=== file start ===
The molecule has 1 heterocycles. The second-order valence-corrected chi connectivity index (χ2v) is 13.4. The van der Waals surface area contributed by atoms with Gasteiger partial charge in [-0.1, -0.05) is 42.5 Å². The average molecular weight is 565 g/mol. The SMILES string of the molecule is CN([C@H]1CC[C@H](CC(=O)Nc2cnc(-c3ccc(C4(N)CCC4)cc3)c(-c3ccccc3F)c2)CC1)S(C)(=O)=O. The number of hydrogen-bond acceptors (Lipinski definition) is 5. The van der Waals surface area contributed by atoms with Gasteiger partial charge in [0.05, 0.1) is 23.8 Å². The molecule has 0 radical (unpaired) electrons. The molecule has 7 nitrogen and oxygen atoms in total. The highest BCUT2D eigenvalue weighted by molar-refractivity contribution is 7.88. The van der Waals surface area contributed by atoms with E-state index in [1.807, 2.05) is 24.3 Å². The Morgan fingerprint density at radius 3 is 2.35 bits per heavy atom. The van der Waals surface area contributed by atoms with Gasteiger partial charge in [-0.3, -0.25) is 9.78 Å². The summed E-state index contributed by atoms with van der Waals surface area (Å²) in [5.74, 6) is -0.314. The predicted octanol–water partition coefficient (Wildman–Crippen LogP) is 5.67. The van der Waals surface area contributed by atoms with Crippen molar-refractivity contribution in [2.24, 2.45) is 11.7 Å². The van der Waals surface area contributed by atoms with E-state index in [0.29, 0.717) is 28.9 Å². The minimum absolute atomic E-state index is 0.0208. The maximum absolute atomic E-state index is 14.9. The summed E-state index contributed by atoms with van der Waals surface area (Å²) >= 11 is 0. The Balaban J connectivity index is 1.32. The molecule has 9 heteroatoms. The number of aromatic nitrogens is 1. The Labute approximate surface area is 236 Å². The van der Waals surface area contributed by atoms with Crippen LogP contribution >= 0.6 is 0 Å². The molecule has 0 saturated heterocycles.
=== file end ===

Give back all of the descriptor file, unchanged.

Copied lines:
The molecule has 1 heterocycles. The second-order valence-corrected chi connectivity index (χ2v) is 13.4. The van der Waals surface area contributed by atoms with Gasteiger partial charge in [-0.1, -0.05) is 42.5 Å². The average molecular weight is 565 g/mol. The SMILES string of the molecule is CN([C@H]1CC[C@H](CC(=O)Nc2cnc(-c3ccc(C4(N)CCC4)cc3)c(-c3ccccc3F)c2)CC1)S(C)(=O)=O. The number of hydrogen-bond acceptors (Lipinski definition) is 5. The van der Waals surface area contributed by atoms with Gasteiger partial charge in [0.05, 0.1) is 23.8 Å². The molecule has 0 radical (unpaired) electrons. The molecule has 7 nitrogen and oxygen atoms in total. The highest BCUT2D eigenvalue weighted by molar-refractivity contribution is 7.88. The van der Waals surface area contributed by atoms with E-state index in [1.807, 2.05) is 24.3 Å². The Morgan fingerprint density at radius 3 is 2.35 bits per heavy atom. The van der Waals surface area contributed by atoms with Gasteiger partial charge in [-0.3, -0.25) is 9.78 Å². The summed E-state index contributed by atoms with van der Waals surface area (Å²) in [5.74, 6) is -0.314. The predicted octanol–water partition coefficient (Wildman–Crippen LogP) is 5.67. The van der Waals surface area contributed by atoms with Crippen molar-refractivity contribution in [2.24, 2.45) is 11.7 Å². The van der Waals surface area contributed by atoms with E-state index in [0.29, 0.717) is 28.9 Å². The minimum absolute atomic E-state index is 0.0208. The maximum absolute atomic E-state index is 14.9. The summed E-state index contributed by atoms with van der Waals surface area (Å²) >= 11 is 0. The Balaban J connectivity index is 1.32. The molecule has 9 heteroatoms. The number of aromatic nitrogens is 1. The Labute approximate surface area is 236 Å². The van der Waals surface area contributed by atoms with Crippen LogP contribution >= 0.6 is 0 Å². The molecule has 0 saturated heterocycles.